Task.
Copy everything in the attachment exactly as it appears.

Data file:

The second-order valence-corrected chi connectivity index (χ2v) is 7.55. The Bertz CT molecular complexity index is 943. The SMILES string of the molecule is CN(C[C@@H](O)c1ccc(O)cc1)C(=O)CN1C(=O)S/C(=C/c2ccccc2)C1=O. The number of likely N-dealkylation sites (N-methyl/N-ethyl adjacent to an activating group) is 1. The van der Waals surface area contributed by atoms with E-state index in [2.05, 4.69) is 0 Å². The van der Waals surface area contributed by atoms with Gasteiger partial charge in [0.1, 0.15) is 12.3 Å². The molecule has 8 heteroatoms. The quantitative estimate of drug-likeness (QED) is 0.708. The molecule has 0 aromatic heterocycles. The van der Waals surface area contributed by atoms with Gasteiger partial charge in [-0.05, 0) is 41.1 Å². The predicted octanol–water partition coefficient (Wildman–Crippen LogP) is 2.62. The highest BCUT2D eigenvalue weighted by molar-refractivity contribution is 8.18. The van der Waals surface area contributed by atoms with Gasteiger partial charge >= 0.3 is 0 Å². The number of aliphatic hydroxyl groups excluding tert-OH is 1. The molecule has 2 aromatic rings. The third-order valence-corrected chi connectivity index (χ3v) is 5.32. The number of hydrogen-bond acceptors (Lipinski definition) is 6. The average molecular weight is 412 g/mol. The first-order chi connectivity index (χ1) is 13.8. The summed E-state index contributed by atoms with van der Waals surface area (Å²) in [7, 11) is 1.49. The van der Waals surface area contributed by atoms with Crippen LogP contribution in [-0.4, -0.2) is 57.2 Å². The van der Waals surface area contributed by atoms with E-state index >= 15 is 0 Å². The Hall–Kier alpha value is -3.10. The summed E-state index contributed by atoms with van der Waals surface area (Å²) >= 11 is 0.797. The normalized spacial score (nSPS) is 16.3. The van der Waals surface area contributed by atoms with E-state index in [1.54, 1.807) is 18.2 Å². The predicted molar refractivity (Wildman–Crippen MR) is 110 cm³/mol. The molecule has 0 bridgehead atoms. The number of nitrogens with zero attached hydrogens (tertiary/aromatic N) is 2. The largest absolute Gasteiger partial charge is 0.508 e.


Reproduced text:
The second-order valence-corrected chi connectivity index (χ2v) is 7.55. The Bertz CT molecular complexity index is 943. The SMILES string of the molecule is CN(C[C@@H](O)c1ccc(O)cc1)C(=O)CN1C(=O)S/C(=C/c2ccccc2)C1=O. The number of likely N-dealkylation sites (N-methyl/N-ethyl adjacent to an activating group) is 1. The van der Waals surface area contributed by atoms with E-state index in [2.05, 4.69) is 0 Å². The van der Waals surface area contributed by atoms with Gasteiger partial charge in [0.1, 0.15) is 12.3 Å². The molecule has 8 heteroatoms. The quantitative estimate of drug-likeness (QED) is 0.708. The molecule has 0 aromatic heterocycles. The van der Waals surface area contributed by atoms with Gasteiger partial charge in [-0.05, 0) is 41.1 Å². The predicted octanol–water partition coefficient (Wildman–Crippen LogP) is 2.62. The highest BCUT2D eigenvalue weighted by molar-refractivity contribution is 8.18. The van der Waals surface area contributed by atoms with Gasteiger partial charge >= 0.3 is 0 Å². The number of aliphatic hydroxyl groups excluding tert-OH is 1. The molecule has 2 aromatic rings. The third-order valence-corrected chi connectivity index (χ3v) is 5.32. The number of hydrogen-bond acceptors (Lipinski definition) is 6. The average molecular weight is 412 g/mol. The first-order chi connectivity index (χ1) is 13.8. The summed E-state index contributed by atoms with van der Waals surface area (Å²) in [7, 11) is 1.49. The van der Waals surface area contributed by atoms with Crippen LogP contribution in [-0.4, -0.2) is 57.2 Å². The van der Waals surface area contributed by atoms with E-state index >= 15 is 0 Å². The Hall–Kier alpha value is -3.10. The summed E-state index contributed by atoms with van der Waals surface area (Å²) >= 11 is 0.797. The normalized spacial score (nSPS) is 16.3. The van der Waals surface area contributed by atoms with E-state index in [1.54, 1.807) is 18.2 Å². The predicted molar refractivity (Wildman–Crippen MR) is 110 cm³/mol. The molecule has 0 bridgehead atoms. The number of nitrogens with zero attached hydrogens (tertiary/aromatic N) is 2. The largest absolute Gasteiger partial charge is 0.508 e.